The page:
Naming What We're Doing: A Case Study
David Cloutier February 26, 2014 - 11:03am
There is a fascinating story in today’s Washington Post about an FDA panel debating the question of whether to allow genetic modification of human embryos to “insert” genes of a third person, when there are genetic defects in the original DNA. Quite apart from how this displays our ongoing hostility toward disability, it has produced the most fascinating set of headline developments I have ever seen. On the paper copy of the Post in my library, the headline reads: “FDA debates idea of three-parent babies.” On the Web, the headline is “FDA panel debates technique that that would create embryos with three genetic parents.” Gone are the three-parent babies. Instead, bring in the “techniques” and the “embryos”! But the headline on the Web front page is even further from the print: “FDA debates procedure that mixes DNA from three people to form embryo.” Hmmm. Is “procedure” a bit more medical and less manufacturing in its resonance than is “technique”? Does “mixing DNA to form embryo” work better than “parenting”?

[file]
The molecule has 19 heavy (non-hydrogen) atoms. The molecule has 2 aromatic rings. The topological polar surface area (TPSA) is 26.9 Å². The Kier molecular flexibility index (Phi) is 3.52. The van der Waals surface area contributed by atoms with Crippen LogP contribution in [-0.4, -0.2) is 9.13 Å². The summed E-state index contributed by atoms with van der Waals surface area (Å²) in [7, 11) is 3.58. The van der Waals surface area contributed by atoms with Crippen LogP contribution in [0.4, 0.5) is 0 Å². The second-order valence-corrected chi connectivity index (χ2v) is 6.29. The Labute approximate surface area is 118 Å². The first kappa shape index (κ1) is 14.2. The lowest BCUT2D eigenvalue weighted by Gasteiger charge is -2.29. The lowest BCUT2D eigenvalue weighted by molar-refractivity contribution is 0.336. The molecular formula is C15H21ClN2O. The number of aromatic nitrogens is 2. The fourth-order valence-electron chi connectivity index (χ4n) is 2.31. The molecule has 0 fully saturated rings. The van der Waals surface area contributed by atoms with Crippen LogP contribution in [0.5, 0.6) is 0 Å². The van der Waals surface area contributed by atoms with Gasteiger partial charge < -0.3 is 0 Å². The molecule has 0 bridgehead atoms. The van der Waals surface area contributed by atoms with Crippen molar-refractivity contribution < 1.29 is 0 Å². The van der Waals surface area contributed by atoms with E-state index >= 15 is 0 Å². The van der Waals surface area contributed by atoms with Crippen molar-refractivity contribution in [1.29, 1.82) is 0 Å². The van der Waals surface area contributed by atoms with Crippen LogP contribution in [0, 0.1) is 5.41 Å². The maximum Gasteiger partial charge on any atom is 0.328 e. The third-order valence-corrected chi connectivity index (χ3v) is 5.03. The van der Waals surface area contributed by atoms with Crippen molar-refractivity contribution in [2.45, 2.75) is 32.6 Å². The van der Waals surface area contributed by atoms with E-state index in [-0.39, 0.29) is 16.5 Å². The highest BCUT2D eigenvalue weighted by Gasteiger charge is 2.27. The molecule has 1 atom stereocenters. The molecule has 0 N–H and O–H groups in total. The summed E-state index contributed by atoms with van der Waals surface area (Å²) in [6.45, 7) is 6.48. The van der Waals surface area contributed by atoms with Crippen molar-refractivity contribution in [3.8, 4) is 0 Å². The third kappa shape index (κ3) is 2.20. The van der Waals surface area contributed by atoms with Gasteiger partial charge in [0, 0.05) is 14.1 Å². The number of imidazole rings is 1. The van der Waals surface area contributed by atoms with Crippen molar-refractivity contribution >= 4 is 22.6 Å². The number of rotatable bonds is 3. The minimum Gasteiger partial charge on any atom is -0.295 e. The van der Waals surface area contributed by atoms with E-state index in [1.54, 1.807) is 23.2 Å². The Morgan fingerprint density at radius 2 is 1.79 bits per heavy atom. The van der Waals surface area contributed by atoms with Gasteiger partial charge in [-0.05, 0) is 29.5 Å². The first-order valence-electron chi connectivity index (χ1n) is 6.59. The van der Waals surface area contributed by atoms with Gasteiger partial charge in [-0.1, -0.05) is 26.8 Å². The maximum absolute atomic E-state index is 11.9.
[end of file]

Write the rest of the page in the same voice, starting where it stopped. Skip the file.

Herbert McCabe wrote in his magnificent Law, Love, and Language that what ethics is really all about is not simply law or love; rather, it is about developing a language whereby we could see more and more deeply and richly into the genuine significance of human living. The headline variance here provides quite a test case!
About the Author
David Cloutier is associate professor of theology at Mount St. Mary’s University and editor of catholicmoraltheology.com. He is the author of Love, Reason, and God's Story: An Introduction to Catholic Sexual Ethics (2008) and is working on a book on the moral problem of luxury in contemporary economic ethics.